Kristen Stewart says it's a 'slippery slope' to insist only gay actor play gay characters

Of the 25 actors that have been nominated for an Oscar for playing an LGBTQ character, a grand total of zero of them have been openly queer. The debate on whether or not only gay actors can play gay roles has many sides and nuances. After Darren...

Kristen Stewart says it's a 'slippery slope' to insist only gay actor play gay characters


Of the 25 actors that have been nominated for an Oscar for playing an LGBTQ character, a grand total of zero of them have been openly queer. The debate on whether or not only gay actors can play gay roles has many sides and nuances. After Darren Criss, who is straight, won an Emmy for playing Andrew Cunanan in The Assassination of Gianni Versace: American Crime Story, Criss vowed he would never play another gay man because he didn't want to be "another straight boy taking a gay man's role." Actor Ben Whishaw, who is gay, feels otherwise. "I really believe that actors can embody and portray anything, and we shouldn't be defined only by what we are," Whishaw said. Recently, Kristen Stewart also weighed in on some of the complexities around the issue.

Variety recently asked Stewart about the importance of gay actors playing gay characters. Stewart acknowledged the complexity of the issue. "I would never want to tell a story that really should be told by somebody who's lived that experience. Having said that, it's a slippery slope conversation because that means I could never play another straight character if I'm going to hold everyone to the letter of this particular law. I think it's such a gray area," Stewart told Variety.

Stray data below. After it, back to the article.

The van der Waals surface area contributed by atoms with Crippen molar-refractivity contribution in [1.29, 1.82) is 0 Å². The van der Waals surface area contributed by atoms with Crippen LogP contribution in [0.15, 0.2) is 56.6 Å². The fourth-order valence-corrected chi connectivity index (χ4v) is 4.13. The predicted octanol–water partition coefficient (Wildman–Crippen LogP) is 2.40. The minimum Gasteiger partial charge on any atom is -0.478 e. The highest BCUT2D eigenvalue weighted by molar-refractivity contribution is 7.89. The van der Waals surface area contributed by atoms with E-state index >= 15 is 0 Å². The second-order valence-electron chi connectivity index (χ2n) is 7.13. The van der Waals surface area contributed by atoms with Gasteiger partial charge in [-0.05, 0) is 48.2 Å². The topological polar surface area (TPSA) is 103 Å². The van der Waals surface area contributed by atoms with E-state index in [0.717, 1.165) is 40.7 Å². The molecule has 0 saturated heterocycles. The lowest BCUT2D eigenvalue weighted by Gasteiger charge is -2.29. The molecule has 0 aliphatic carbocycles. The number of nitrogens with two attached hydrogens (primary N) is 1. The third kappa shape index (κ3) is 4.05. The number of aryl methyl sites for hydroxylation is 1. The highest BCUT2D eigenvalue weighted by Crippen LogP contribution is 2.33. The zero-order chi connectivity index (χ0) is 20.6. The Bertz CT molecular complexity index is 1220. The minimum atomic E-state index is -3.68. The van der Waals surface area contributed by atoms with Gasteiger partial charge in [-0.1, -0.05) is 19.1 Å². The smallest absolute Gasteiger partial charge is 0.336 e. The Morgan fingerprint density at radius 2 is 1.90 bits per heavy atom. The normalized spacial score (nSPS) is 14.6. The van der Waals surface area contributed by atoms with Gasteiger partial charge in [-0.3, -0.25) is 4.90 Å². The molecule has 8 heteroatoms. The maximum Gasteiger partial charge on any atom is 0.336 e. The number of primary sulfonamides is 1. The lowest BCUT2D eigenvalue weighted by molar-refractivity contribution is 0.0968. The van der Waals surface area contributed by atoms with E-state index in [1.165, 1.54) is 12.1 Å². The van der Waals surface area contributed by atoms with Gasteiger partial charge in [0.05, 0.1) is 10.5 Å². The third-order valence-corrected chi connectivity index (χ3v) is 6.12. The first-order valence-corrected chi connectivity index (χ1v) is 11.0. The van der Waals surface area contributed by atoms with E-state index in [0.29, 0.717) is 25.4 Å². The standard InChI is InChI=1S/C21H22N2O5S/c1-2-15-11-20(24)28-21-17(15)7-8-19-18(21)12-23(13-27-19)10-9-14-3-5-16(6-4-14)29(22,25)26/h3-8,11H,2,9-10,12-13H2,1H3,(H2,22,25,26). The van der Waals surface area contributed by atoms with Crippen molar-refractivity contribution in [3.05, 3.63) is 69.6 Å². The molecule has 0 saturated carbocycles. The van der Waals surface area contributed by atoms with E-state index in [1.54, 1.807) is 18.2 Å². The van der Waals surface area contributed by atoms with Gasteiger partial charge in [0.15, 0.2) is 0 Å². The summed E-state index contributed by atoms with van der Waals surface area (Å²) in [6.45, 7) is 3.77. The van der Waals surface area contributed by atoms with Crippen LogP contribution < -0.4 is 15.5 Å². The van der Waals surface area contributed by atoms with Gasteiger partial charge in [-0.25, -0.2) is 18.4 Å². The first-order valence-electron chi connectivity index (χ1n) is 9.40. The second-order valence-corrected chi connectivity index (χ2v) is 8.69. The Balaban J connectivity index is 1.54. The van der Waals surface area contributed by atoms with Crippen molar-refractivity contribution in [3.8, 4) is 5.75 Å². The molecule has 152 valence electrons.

Authenticity in storytelling is important, and there's normally a feeling of artificiality when someone tries to tell the story of a group in which they don't belong. However, it's not always the case. "There are ways for men to tell women's stories, or ways for women to tell men's stories. But we need to have our finger on the pulse and actually have to care," Stewart told Variety.

Stewart also pointed out that telling the story of a group you're not part of has to be done with love. "You kind of know where you're allowed. I mean, if you're telling a story about a community and they're not welcoming to you, then fuck off. But if they are, and you're becoming an ally and a part of it and there's something that drove you there in the first place that makes you uniquely endowed with a perspective that might be worthwhile, there's nothing wrong with learning about each other. And therefore helping each other tell stories," Stewart pointed out.

Stewart is currently starring in Happiest Season, an LGBTQ Christmas film directed by Clea DuVall. "Happiest Season" tells the story of Abby and Harper, a lesbian couple who spends the holidays at Harper's parents' house, despite Harper's family not knowing she's a lesbian. Mackenzie Davis, the actress who plays Harper, is straight, and Stewart doesn't see a problem with Davis taking the role. "She was the only person in my mind that could have played this with me. Sometimes, artfully speaking, you're just drawn to a certain group of people," Stewart explained to Variety.

But for all of the complexities around the issue, Stewart boiled it down to one simple, common sense solution. "So my answer is fucking think about what you're doing! And don't be an asshole," Stewart said.

She's got a point. Sometimes all it takes to figure out if you're "doing it right" or not is asking yourself if you're being an asshole.